This is the story about how Emma learned to read:
Hot tears welled up in little Emma’s clear blue eyes as she stood with her reader. The other children whispered and giggled, then grew silent. The teacher was yelling something incomprehensible…
In the hollow where Emma lived, the previous day had been unusually quiet. Around three o’clock the sound of children running, skipping, and laughing filled the street.
“Where were you?” they asked in Italian. “It’s the first day of school.”
“I’m not old enough,” Emma declared.
“Yes, you are!” they replied.”This is America. You don’t have to wait until you are eight.”
Immediately Emma ran to tell her mother that she was old enough, at seven, to go to school. The next day, her father brought her to the local Irish Catholic school, and the principal took Emma to the nun who was teaching first grade.
Sister gave Emma a box of crayons and a piece of paper as she led her to a seat in the back of the room.
What fun! Emma had never used crayons, so she became immersed in drawing and coloring to her heart’s content. Sister kept calling children to the front of the room as Emma, oblivious to the goings-on in the rest of the classroom, drew and colored.
Smack! The ruler slammed across Emma’s desk. Sister was yelling and screaming something unintelligible. Grabbing her arm, the teacher pulled Emma to the front of the classroom and placed her in one of the small chairs. She evidently had been calling Emma’s name, but the child was so captivated by crayons that she had paid no attention. Sister gave each child a reader and proceeded to call on individual children to read. When Emma’s turn came, she simply repeated what the previous child had said.
Sister’s face turned beet red! She shouted to Emma to sit down, and somehow Emma figured that out. Each first grader was given a reader to take home for the evening.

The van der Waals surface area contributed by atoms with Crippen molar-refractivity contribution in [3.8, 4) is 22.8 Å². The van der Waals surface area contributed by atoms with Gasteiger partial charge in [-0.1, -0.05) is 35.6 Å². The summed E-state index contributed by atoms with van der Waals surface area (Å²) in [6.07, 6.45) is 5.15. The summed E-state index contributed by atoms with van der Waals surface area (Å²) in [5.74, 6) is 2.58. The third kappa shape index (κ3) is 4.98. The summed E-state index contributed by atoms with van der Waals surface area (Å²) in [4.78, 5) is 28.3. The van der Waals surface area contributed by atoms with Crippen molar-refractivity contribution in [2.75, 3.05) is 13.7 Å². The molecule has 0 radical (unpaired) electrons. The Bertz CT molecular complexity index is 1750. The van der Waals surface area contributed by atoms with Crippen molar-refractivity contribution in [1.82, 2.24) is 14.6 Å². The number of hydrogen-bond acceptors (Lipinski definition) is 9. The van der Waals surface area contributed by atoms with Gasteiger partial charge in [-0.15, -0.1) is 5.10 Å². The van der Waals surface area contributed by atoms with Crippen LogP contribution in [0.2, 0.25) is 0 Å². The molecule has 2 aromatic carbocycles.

Little Emma told her mother all that had happened on her first day of school. They decided to enlist the help of their boarder, who often read English language newspapers. In those days many immigrant families took boarders into their homes, giving them meals and a room, as a way to help pay rent. The boarder helped Emma, a quick study, to memorize several pages from her reader.
The next day, little Emma was so excited for her chance to read aloud. When the time came, she read, “Seea Spota runa. Runa Spota runa. Runa, runa, runa.” And so the whispers and giggles began….
But at that moment the teacher finally realized Emma’s situation. She was now yelling, not at this child, but at the other children to stop laughing at Emma. She then became a wonderful teacher for Emma. During lunch recess every day she helped Emma learn to speak and read without an accent.
Emma, the oldest child, was determined that her experience would not be repeated by her siblings, so she helped each one of them with their schoolwork through the years. She was also determined to become a good student of English, and she was forever proud of her eighth grade prize as the Best Student of English in the school.
It is not surprising that two of Emma’s children became reading specialists. We love helping struggling readers to enter the wonderful and important world of reading. Thanks, Mom!
And thanks also to our immigrant grandparents, who had the courage to travel far and endure great prejudice, never to see their families or homeland again.
We remember that we are the heirs of immigrants– now teachers, doctors, lawyers, nurses, entrepreneurs– all patriotic Americans, we salute them!
And thanks, America! When you extend your hand to illiterate immigrants, it can make you great in many, many ways!
© Reading Spotlight Reposted 2018
Here are some other interesting posts about education from my friends at TBOTEMC: